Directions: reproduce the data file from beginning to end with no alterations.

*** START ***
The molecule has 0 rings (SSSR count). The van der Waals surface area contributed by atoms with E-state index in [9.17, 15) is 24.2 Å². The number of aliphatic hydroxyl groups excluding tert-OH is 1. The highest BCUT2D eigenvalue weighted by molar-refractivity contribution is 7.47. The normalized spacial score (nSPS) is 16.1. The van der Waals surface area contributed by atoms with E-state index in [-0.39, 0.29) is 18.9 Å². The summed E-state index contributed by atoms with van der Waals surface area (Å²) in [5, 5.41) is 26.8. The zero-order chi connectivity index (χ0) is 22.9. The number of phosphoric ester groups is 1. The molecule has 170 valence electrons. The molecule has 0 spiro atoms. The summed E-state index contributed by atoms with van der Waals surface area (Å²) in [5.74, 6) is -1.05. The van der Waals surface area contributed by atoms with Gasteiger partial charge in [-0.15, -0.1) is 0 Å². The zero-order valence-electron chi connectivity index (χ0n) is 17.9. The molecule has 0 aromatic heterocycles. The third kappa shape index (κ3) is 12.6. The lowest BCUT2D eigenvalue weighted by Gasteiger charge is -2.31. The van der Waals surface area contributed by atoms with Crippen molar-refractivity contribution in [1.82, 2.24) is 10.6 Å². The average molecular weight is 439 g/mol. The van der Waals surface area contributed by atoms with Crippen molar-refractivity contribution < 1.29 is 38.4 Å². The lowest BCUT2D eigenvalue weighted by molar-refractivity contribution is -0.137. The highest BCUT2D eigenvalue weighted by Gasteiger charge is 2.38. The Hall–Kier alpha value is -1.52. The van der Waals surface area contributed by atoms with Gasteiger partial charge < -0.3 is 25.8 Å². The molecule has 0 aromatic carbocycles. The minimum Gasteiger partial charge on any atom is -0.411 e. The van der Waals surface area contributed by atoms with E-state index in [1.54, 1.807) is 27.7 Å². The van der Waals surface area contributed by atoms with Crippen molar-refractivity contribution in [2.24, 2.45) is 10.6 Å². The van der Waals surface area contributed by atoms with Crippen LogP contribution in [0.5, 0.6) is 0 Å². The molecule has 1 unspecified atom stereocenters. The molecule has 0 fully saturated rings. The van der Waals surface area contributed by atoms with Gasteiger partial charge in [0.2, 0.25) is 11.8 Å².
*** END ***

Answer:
The molecule has 0 rings (SSSR count). The van der Waals surface area contributed by atoms with E-state index in [9.17, 15) is 24.2 Å². The number of aliphatic hydroxyl groups excluding tert-OH is 1. The highest BCUT2D eigenvalue weighted by molar-refractivity contribution is 7.47. The normalized spacial score (nSPS) is 16.1. The van der Waals surface area contributed by atoms with E-state index in [-0.39, 0.29) is 18.9 Å². The summed E-state index contributed by atoms with van der Waals surface area (Å²) in [5, 5.41) is 26.8. The zero-order chi connectivity index (χ0) is 22.9. The number of phosphoric ester groups is 1. The molecule has 170 valence electrons. The molecule has 0 spiro atoms. The summed E-state index contributed by atoms with van der Waals surface area (Å²) in [5.74, 6) is -1.05. The van der Waals surface area contributed by atoms with Gasteiger partial charge in [-0.15, -0.1) is 0 Å². The zero-order valence-electron chi connectivity index (χ0n) is 17.9. The molecule has 0 aromatic heterocycles. The third kappa shape index (κ3) is 12.6. The lowest BCUT2D eigenvalue weighted by Gasteiger charge is -2.31. The van der Waals surface area contributed by atoms with Crippen molar-refractivity contribution in [1.82, 2.24) is 10.6 Å². The average molecular weight is 439 g/mol. The van der Waals surface area contributed by atoms with Crippen molar-refractivity contribution < 1.29 is 38.4 Å². The lowest BCUT2D eigenvalue weighted by molar-refractivity contribution is -0.137. The highest BCUT2D eigenvalue weighted by Gasteiger charge is 2.38. The Hall–Kier alpha value is -1.52. The van der Waals surface area contributed by atoms with Gasteiger partial charge < -0.3 is 25.8 Å². The molecule has 0 aromatic carbocycles. The minimum Gasteiger partial charge on any atom is -0.411 e. The van der Waals surface area contributed by atoms with E-state index in [1.54, 1.807) is 27.7 Å². The van der Waals surface area contributed by atoms with Crippen molar-refractivity contribution in [2.24, 2.45) is 10.6 Å². The van der Waals surface area contributed by atoms with Crippen LogP contribution in [0.5, 0.6) is 0 Å². The molecule has 1 unspecified atom stereocenters. The molecule has 0 fully saturated rings. The van der Waals surface area contributed by atoms with Gasteiger partial charge in [0.2, 0.25) is 11.8 Å².